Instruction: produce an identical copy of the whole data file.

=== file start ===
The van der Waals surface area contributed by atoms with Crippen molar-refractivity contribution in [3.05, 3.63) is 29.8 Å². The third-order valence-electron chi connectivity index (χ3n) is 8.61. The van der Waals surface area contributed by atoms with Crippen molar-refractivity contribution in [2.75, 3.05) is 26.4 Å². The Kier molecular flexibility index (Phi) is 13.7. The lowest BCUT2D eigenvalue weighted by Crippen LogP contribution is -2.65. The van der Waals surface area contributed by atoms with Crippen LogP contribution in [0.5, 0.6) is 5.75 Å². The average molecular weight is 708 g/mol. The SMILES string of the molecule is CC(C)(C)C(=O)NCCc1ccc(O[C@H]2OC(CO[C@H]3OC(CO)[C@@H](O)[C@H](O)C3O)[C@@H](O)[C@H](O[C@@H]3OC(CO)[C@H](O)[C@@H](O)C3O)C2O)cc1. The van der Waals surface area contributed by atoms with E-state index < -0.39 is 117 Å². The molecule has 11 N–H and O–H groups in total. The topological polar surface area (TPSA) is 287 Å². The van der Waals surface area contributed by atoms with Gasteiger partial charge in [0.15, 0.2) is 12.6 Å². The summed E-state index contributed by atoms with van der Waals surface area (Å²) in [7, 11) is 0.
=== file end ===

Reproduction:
The van der Waals surface area contributed by atoms with Crippen molar-refractivity contribution in [3.05, 3.63) is 29.8 Å². The third-order valence-electron chi connectivity index (χ3n) is 8.61. The van der Waals surface area contributed by atoms with Crippen molar-refractivity contribution in [2.75, 3.05) is 26.4 Å². The Kier molecular flexibility index (Phi) is 13.7. The lowest BCUT2D eigenvalue weighted by Crippen LogP contribution is -2.65. The van der Waals surface area contributed by atoms with Crippen LogP contribution in [0.5, 0.6) is 5.75 Å². The average molecular weight is 708 g/mol. The SMILES string of the molecule is CC(C)(C)C(=O)NCCc1ccc(O[C@H]2OC(CO[C@H]3OC(CO)[C@@H](O)[C@H](O)C3O)[C@@H](O)[C@H](O[C@@H]3OC(CO)[C@H](O)[C@@H](O)C3O)C2O)cc1. The van der Waals surface area contributed by atoms with E-state index < -0.39 is 117 Å². The molecule has 11 N–H and O–H groups in total. The topological polar surface area (TPSA) is 287 Å². The van der Waals surface area contributed by atoms with Gasteiger partial charge in [0.15, 0.2) is 12.6 Å². The summed E-state index contributed by atoms with van der Waals surface area (Å²) in [7, 11) is 0.